The characteristics of traumatic RCTs without pre-existing degenerative impairment of the tendons include a relatively large tear (more than 3 cm in size and with 2 or more tendons involved) occurring at a relatively young age [7]. MRI findings suggesting a traumatic tendon rupture include muscle edema and kinking of the injured proximal tendon, accompanied by hemarthrosis [9]. These findings are relatively consistent with this case. Although some authors reported that traumatic tears were more likely to involve the SSC [7], there was no injury of the SSC in this case. This can be explained by electric current which directly contacted on the posterolateral side of his shoulder. Shoulder injuries related to electric current have been reported as a posterior dislocation and fracture of the proximal humerus and scapula [4,5]. Posterior dislocation of the shoulder due to forceful internal rotation is common during electrical injury, which suggests that the tetanic contraction acted primarily on the SSC, also only SSC rupture occurring through a similar mechanism has been previously reported [8].

The severity of electric injury is determined by numerous factors; the voltage, current, current type (alternating or direct), body resistance, electrical flow path, and duration of contact [10]. Among them, the most important factors are voltage and the type of current. Therefore, electrical injuries are classified as low-voltage (<1,000 V) or high voltage (>1,000 V) injuries [2,3]. High-voltage current may cause massive soft tissue injury or considerable skin necrosis at the contact site while passing through the body across the shortest distance without regard to tissue type. In contrast, low-voltage current has a tendency to transmit through tissues with low resistance including muscles, vessels and nerves. This is why low currents can result in fatal injuries, such as ventricular fibrillation or even cardiac arrest without any skin lesions [2,3,10]. Two thirds of all electrical injuries are low-voltage injuries. The skin has relatively effective resistance to electricity, which can be reduced 1,000-fold in the presence of moisture [3]. This patient was injured while working in the boiler room of a public bath house, where there would have been high humidity. Generally, where skin resistance is low, the direct cutaneous effect is also low, but a higher energy current tends to flow through the deeper tissue. Therefore, though he had a less severe electrical burn wound, the electric current would have directly affected the rotator cuff muscle and caused vigorous contraction.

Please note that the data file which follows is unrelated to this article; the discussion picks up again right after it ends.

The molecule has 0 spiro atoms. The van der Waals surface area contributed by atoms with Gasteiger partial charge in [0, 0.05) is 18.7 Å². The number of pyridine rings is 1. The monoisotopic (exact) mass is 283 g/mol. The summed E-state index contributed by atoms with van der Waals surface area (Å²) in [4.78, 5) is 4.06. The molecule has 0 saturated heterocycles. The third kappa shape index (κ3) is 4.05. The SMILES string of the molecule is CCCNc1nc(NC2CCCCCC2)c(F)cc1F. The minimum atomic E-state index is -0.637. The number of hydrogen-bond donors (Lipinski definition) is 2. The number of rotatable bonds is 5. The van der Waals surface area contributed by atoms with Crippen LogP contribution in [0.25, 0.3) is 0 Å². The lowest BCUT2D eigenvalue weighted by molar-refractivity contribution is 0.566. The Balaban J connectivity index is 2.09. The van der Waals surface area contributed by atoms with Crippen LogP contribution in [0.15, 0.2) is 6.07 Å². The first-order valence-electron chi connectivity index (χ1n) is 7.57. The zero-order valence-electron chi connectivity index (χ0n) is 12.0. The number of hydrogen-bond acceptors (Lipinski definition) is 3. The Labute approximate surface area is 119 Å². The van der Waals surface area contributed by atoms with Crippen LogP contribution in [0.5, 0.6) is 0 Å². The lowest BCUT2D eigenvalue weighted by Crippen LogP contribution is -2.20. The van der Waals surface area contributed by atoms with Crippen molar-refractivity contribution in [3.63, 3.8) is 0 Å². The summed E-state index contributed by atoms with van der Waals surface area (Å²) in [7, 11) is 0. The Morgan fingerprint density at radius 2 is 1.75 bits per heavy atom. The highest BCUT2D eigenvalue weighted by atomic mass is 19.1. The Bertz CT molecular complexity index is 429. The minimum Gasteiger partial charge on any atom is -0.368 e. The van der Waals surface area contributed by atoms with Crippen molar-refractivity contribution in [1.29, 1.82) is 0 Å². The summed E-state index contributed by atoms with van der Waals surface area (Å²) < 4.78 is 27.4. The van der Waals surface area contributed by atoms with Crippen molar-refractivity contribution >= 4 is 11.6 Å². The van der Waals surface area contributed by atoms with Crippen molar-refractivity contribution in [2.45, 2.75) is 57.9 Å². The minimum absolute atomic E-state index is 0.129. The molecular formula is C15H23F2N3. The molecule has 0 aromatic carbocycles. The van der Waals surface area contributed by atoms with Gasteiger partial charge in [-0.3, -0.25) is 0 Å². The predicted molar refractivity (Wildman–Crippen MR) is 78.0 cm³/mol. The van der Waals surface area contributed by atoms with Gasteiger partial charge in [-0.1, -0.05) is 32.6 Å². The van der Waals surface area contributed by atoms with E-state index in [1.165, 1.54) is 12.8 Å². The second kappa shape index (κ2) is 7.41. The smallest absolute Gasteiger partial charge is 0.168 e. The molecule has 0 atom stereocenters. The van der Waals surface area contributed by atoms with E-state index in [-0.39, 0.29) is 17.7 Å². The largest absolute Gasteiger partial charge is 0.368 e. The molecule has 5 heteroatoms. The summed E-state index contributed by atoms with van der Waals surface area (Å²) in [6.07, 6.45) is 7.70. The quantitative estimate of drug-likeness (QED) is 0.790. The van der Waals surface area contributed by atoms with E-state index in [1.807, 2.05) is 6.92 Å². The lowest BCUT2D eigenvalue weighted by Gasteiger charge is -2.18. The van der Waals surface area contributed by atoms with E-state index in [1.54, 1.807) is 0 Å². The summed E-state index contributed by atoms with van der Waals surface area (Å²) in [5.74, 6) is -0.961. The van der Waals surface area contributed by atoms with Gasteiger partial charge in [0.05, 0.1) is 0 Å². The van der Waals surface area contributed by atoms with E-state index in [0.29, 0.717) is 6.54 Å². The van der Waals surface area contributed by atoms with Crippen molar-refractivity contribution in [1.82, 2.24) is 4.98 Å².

In conclusion, Low voltage electric injury to the shoulder region can cause sudden violent contraction of the rotator cuff muscles, resulting in acute tendon rupture in addition to posterior dislocation and fracture of the proximal humerus and scapula.

Notes

Research Ethics

IRB approval: Chung-Ang University Hospital (No. 1701-006-16033).

Financial support

None.

Conflict of interest

None.

References

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Article information Continued

Fig. 1.

Second degree burn wound on the deltoid area 3 weeks after the injury.

Fig. 2.

(A) Preoperative magnetic resonance imagings showed full thickness tears and edematous changes in the supraspinatus and the infraspinatus. There was also an undulating appearance of the peripheral end of the torn muscle, but no tear in the subscapularis and labrum (B).

Fig. 3.

(A) Arthroscopic findings show that the end of the torn supraspinatus (SSP) and infraspinatus (ISP) were changed, with a blunt shape and ivory colored margins. The SSP and ISP were medially retracted and (B) the SSP and ISP muscles were separated and torn longitudinally (C). Several bleeding points were seen in the torn muscular substance, and suture bridge repair was performed (D).

Fig. 4.

An 18-month postoperative ultrasound demonstrated an intact surgical repair site.